Anyone in the know will tell you that Leeds’ music scene is one of the best in the country. From aspiring musicians sat practicing in their bedrooms, to upcoming bands on the stages of the city’s most iconic venues, Leeds is home to a plethora of bands and artists who have limitless potential. With independence and a hard work ethic at the city’s core, Leeds is the place where people with a vision achieve wonderful things. One of those people is Scott Lewis, the co-founder of independent record label Clue Records.
Home to Yorkshire bands Avalanche Party, Trash, Forever Cult, Narcs, Sunface and Allusondrugs, Clue Records is a label that stops at nothing to support the bands they love. From putting their bands on festival stages, to releasing compilations with other bands and labels they admire, Clue Records is a friend that any aspiring musician would want on their side.
The prospect of a record label came into Scott’s head in the Summer of 2012 while he was working with bands at Oxjam Music Festival; “These bands I was working with were amazing but weren’t getting picked up, and I was like ‘why is nobody taking a punt on them?’ I’ve always loved the idea of record labels and the families and cultures they create. That was dead exciting to me so I just thought, ‘I’ll try it. I’ll find out what it is when I get half way through it.’”
The ethos of Clue Records very much seems to be about friends just helping out friends. It’s clear that the bands Scott works with are not only people who he has limitless faith in, but a close-knit group who just want to see each other succeed. “We had a couple of bands starting at the same time, and everyone was quite close. Everyone wanted to support and encourage each other, and it just had that proper nice family feel. We’ve always tried to be that way and be positive,” expresses Scott. “There’s a lot of good stuff out there and we just want to push it. If nobody knows what Clue Records is but they’re aware of the bands, that’s fine by me.”
Podcasts were initially how Clue Records first started. “We did that until we started building up a bit of a growing,” Scott explains. “Then we released our first single in early 2013, which was 19 by Narcs.” It’s this DIY initiative and genuine love for upcoming bands that fuels Clue Records, and Leeds is certainly a place where the soil is rich for DIY projects to blossom; “There’s a really nice and positive DIY scene in Leeds. Everyone’s got their fingers in different pies, and the majority of people want everyone else around them to do well as well. Whether it be Tony from Come Play With Me, or Dan from Hide and Seek, or Rob from Philophobia, we always try and look out for each other. I want Clue to do well and succeed, but I also want other labels in Leeds to succeed.”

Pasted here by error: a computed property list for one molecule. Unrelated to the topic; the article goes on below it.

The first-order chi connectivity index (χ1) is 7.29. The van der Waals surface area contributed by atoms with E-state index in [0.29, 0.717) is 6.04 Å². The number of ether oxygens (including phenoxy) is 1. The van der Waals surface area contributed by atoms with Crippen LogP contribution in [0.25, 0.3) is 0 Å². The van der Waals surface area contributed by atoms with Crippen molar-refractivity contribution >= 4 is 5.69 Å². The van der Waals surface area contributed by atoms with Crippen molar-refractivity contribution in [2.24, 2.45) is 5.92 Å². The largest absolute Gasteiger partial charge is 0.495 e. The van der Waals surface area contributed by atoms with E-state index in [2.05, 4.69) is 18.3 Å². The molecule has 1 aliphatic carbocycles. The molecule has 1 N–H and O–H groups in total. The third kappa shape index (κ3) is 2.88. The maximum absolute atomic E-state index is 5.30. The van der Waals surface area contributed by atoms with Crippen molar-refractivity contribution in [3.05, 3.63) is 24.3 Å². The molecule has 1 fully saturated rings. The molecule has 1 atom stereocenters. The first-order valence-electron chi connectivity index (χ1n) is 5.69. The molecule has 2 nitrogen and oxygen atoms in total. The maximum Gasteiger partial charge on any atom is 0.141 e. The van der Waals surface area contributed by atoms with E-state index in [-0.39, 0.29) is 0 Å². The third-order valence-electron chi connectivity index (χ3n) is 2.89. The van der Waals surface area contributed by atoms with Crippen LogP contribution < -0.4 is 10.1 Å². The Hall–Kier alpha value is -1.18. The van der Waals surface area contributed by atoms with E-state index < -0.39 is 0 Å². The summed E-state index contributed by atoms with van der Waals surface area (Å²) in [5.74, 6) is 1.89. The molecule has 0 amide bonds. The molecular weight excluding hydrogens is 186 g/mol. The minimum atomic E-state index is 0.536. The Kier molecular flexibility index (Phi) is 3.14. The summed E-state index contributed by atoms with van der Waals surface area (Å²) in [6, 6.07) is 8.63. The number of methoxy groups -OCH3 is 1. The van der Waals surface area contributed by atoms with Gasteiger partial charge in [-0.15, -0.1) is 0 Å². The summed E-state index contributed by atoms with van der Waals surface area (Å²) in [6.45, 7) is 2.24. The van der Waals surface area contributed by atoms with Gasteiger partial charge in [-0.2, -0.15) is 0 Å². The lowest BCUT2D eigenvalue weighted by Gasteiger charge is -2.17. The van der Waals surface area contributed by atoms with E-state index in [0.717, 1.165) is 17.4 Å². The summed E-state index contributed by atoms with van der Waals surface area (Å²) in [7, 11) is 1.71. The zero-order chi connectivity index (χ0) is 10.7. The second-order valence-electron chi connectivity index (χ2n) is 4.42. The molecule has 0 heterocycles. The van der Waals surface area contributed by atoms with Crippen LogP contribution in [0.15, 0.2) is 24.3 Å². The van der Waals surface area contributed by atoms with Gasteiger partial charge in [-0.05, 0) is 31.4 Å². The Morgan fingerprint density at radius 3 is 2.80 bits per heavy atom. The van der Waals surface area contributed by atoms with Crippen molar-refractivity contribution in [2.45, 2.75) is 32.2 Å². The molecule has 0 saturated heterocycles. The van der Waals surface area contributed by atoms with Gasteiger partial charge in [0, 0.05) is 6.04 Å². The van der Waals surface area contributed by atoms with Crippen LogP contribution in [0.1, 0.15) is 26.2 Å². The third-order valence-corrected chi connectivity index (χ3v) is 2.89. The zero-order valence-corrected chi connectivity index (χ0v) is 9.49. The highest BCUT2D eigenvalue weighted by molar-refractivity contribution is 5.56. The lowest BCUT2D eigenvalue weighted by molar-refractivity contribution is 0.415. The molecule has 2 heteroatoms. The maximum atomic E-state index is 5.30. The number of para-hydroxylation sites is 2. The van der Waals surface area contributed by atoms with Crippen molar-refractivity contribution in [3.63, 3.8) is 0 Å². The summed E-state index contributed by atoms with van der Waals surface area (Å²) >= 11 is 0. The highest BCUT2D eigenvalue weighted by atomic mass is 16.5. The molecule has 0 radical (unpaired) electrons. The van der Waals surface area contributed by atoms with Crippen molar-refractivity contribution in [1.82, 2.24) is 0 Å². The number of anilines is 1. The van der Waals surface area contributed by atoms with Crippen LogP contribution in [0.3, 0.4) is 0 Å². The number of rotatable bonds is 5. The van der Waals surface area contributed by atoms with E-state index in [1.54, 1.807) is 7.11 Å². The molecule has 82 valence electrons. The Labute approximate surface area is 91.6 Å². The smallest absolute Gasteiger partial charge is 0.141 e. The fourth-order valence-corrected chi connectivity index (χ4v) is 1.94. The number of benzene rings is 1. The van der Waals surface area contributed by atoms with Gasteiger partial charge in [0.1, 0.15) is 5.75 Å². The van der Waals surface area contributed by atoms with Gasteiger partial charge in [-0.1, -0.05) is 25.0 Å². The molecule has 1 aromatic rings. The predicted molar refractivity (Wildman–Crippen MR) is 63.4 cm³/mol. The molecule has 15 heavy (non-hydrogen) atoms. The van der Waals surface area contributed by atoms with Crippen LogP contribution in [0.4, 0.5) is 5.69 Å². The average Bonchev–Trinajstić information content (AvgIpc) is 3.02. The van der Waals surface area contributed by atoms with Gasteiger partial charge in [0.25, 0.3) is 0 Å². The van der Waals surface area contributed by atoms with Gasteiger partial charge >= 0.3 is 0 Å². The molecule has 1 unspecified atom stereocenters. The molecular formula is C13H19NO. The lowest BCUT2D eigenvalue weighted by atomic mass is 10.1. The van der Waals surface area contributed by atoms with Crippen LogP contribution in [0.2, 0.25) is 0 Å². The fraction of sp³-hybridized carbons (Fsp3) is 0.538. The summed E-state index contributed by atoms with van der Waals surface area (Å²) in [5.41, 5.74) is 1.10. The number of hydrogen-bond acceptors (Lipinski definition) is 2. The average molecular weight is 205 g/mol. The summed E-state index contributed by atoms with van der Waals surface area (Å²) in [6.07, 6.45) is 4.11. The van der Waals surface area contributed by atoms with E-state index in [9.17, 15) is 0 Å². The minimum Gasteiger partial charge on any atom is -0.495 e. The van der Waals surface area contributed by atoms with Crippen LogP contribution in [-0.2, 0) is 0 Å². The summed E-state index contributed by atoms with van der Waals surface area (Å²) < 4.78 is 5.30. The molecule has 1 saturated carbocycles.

Sitting with Scott on the wobbly picnic benches of Brudenell Social Club, there was no better place to be sat while gushing about Leeds. The iconic venue is at the heart of the city’s independent music scene, inviting anyone to forget about the bad days and toast to the good days with a cheap pint. “It’s what kept me in Leeds at the start, and it’s become the centre of my time here,” reflects Scott. “You’ll come here on a night and there’s all sorts of different characters and different people; there’s no boundaries to it. Putting on a gig at Brudenell was a big goal for me, and now bands we look after play here regularly, and that’s mint because this is the place in the country that I’d want any of our bands playing.”
The daydream of having a record label seems eternally glamourous; you imagine yourself going to gigs every night and eating your breakfast off platinum records while your band plays on the radio. Yet, the reality of it is a lot of hard-work, graft and persistence. Scott tells me about what makes it all worth it: “It’s a big thing for us to have our bands being able to play live. At Y Not Festival, Trash were playing to this massive crowd and they were absolutely amazing. The crowd were all really going for it and I was just giddy. I love watching people lose it, or seeing their jaw hit the floor when they see the bands. All the hard work you put in, and all the hours of just sending emails over and over and getting no replies, pays off and it just means so much. There’s been a few times where I don’t know if I can keep on going, but it’s those successes that make all the graft worth it.”
Finally, what advice would Scott give to anyone who wanted to start a record label? “Be sure that you want to do it,” he advises first and foremost. “Think about why you want to do it, and what you can do for bands. Ideally, it’s about loving the artist that you’re working with and just pushing them as much as you can to be successful. Just remember it’s about graft.”
Images and Words by Meg Firth